Islanders may hold gene clue to cancer

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Some cancer patients and their families living on the tiny island of Benbecula in the Outer Hebrides are to be screened for a gene which has been linked with a high rate of the disease, particularly tumours of the digestive tract.

The screening follows growing concern about a possible cancer cluster on the island which was revealed by The Independent on Sunday earlier this year. A local GP, Dr Francis Tierney, had tentatively linked the cluster with radioactive fallout from the Chernobyl explosion 10 years ago, which leads to contamination of the ground and coastal waters in a community which grows much of its own produce and eats a lot of seafood.

However, Dr Tierney's claims were roundly dismissed by the Western Isles Health Board following their week long investigation on the island. They concluded that the 19 cases of cancer reported in 18 months at Griminish Surgery - one of the island's two practices - were normal, although they were three times the expected level according to Dr Tierney.

A more detailed investigation followed but the conclusion disappointed doctors, nursing staff, their patients, and the relatives of those with cancer, who felt their anxiety was not being taken seriously by the board.

Now Dr Tierney's concern about the cancers he and his partners were seeing at the Griminish Surgery appears to have been vindicated. From the start, he had insisted that the Chernobyl hypothesis was just one among several worth investigating. He told the BBC Scotland Current Affairs programme, Eorpa, last night: "...the health board really did nothing because, in their words, they did not expect anything else."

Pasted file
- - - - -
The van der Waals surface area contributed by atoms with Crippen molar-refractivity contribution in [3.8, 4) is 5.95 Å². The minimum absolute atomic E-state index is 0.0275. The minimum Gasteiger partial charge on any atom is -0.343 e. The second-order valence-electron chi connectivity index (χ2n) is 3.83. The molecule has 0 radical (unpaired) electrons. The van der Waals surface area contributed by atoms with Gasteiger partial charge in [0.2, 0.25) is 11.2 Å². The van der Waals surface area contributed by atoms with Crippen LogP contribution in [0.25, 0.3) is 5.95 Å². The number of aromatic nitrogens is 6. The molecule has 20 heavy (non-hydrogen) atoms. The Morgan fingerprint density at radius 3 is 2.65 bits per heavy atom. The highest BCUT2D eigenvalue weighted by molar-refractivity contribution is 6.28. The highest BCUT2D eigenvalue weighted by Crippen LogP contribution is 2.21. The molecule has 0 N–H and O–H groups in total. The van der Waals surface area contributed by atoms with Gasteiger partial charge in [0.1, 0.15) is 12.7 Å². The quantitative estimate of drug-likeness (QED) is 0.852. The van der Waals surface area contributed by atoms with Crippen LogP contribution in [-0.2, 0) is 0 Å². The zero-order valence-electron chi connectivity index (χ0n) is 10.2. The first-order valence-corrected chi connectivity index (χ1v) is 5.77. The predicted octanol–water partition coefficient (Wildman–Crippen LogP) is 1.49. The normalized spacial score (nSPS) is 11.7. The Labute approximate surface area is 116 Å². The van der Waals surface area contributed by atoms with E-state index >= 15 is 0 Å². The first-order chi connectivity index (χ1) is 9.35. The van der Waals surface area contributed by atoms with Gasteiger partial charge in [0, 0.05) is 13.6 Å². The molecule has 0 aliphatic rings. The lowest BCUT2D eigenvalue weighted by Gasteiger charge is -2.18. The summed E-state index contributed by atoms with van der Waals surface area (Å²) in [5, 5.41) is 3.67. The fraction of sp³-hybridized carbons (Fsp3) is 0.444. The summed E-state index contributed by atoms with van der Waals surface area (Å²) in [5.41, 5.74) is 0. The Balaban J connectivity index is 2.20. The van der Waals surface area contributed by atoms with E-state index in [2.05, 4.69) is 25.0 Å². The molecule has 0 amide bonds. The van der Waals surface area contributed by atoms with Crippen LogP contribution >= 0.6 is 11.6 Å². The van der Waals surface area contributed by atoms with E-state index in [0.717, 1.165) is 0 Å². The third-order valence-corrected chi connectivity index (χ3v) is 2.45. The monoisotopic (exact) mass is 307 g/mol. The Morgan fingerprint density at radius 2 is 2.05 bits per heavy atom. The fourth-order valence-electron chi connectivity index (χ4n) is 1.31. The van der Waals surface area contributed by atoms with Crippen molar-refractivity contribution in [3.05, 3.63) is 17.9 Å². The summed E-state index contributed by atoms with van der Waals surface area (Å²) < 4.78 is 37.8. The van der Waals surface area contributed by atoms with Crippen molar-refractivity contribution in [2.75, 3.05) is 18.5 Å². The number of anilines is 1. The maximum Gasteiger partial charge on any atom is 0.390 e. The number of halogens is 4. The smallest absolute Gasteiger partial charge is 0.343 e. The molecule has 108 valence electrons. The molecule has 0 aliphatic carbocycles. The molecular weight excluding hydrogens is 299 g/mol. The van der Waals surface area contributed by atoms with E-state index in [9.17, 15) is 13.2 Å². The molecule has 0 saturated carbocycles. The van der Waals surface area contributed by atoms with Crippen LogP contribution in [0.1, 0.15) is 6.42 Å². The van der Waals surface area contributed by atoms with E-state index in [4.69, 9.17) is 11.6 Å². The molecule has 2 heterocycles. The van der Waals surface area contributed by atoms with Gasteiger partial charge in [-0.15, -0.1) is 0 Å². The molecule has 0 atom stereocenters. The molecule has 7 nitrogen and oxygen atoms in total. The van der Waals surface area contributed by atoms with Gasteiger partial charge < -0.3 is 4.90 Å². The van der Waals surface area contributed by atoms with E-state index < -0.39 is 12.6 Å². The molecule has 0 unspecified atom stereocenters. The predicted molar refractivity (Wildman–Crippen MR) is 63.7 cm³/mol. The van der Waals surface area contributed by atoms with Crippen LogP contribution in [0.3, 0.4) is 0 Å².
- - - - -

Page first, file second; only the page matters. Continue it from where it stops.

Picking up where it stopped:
It appears that hereditary genetic factors may be the likeliest explanation of any cancer cluster on Benbecula and the Western Isles Health Board confirmed that scientists from Marie Curie Cancer Research have already begun screening for the gene known as HNPCC.

Bruce Skilbeck, chief executive, said the tests were being led by two GPs on the island and a doctor from the International Cancer Research Fund cancer unit at St Mark's Hospital in London, funded by Marie Curie Cancer Research.

Mr Skilbeck said: "[The screening] involves first-degree relatives of patients with colorectal cancer."

Doctors in Finland first discovered that HNPCC-related cancers are increasing with every generation. It is claimed that one sixth of all cancers in Finland can be traced back to a single village where a gene became defective hundreds of years ago.

Professor de la Chapelle, a Finnish cancer epidemiologist, saysthat carriers of the gene have a 100 per cent risk of developing cancer.